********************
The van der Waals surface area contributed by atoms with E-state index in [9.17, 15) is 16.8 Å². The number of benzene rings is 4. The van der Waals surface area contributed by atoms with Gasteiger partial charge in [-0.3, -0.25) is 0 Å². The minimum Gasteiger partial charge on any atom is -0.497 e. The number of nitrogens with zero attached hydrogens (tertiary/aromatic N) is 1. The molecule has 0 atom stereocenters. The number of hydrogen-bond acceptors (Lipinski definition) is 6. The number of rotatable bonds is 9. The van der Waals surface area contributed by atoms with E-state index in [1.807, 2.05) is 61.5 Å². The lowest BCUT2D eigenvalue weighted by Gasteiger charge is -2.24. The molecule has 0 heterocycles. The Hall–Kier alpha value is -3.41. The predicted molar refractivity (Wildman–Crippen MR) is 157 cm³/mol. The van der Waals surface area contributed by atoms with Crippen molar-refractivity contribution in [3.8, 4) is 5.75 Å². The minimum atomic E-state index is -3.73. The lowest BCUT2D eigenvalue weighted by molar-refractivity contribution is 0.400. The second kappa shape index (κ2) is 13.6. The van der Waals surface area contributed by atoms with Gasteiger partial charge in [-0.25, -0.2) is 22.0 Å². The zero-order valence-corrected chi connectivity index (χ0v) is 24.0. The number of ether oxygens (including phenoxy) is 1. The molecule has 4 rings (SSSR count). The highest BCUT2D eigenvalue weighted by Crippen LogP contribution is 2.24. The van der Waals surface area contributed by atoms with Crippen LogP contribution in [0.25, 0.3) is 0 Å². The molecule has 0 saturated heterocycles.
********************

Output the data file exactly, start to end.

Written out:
The van der Waals surface area contributed by atoms with E-state index in [9.17, 15) is 16.8 Å². The number of benzene rings is 4. The van der Waals surface area contributed by atoms with Gasteiger partial charge in [-0.3, -0.25) is 0 Å². The minimum Gasteiger partial charge on any atom is -0.497 e. The number of nitrogens with zero attached hydrogens (tertiary/aromatic N) is 1. The molecule has 0 atom stereocenters. The number of hydrogen-bond acceptors (Lipinski definition) is 6. The number of rotatable bonds is 9. The van der Waals surface area contributed by atoms with E-state index in [1.807, 2.05) is 61.5 Å². The lowest BCUT2D eigenvalue weighted by Gasteiger charge is -2.24. The molecule has 0 heterocycles. The Hall–Kier alpha value is -3.41. The predicted molar refractivity (Wildman–Crippen MR) is 157 cm³/mol. The van der Waals surface area contributed by atoms with Crippen molar-refractivity contribution in [3.8, 4) is 5.75 Å². The minimum atomic E-state index is -3.73. The lowest BCUT2D eigenvalue weighted by molar-refractivity contribution is 0.400. The second kappa shape index (κ2) is 13.6. The van der Waals surface area contributed by atoms with Gasteiger partial charge in [-0.25, -0.2) is 22.0 Å². The zero-order valence-corrected chi connectivity index (χ0v) is 24.0. The number of ether oxygens (including phenoxy) is 1. The molecule has 4 rings (SSSR count). The highest BCUT2D eigenvalue weighted by Crippen LogP contribution is 2.24. The van der Waals surface area contributed by atoms with Crippen LogP contribution in [0.25, 0.3) is 0 Å². The molecule has 0 saturated heterocycles.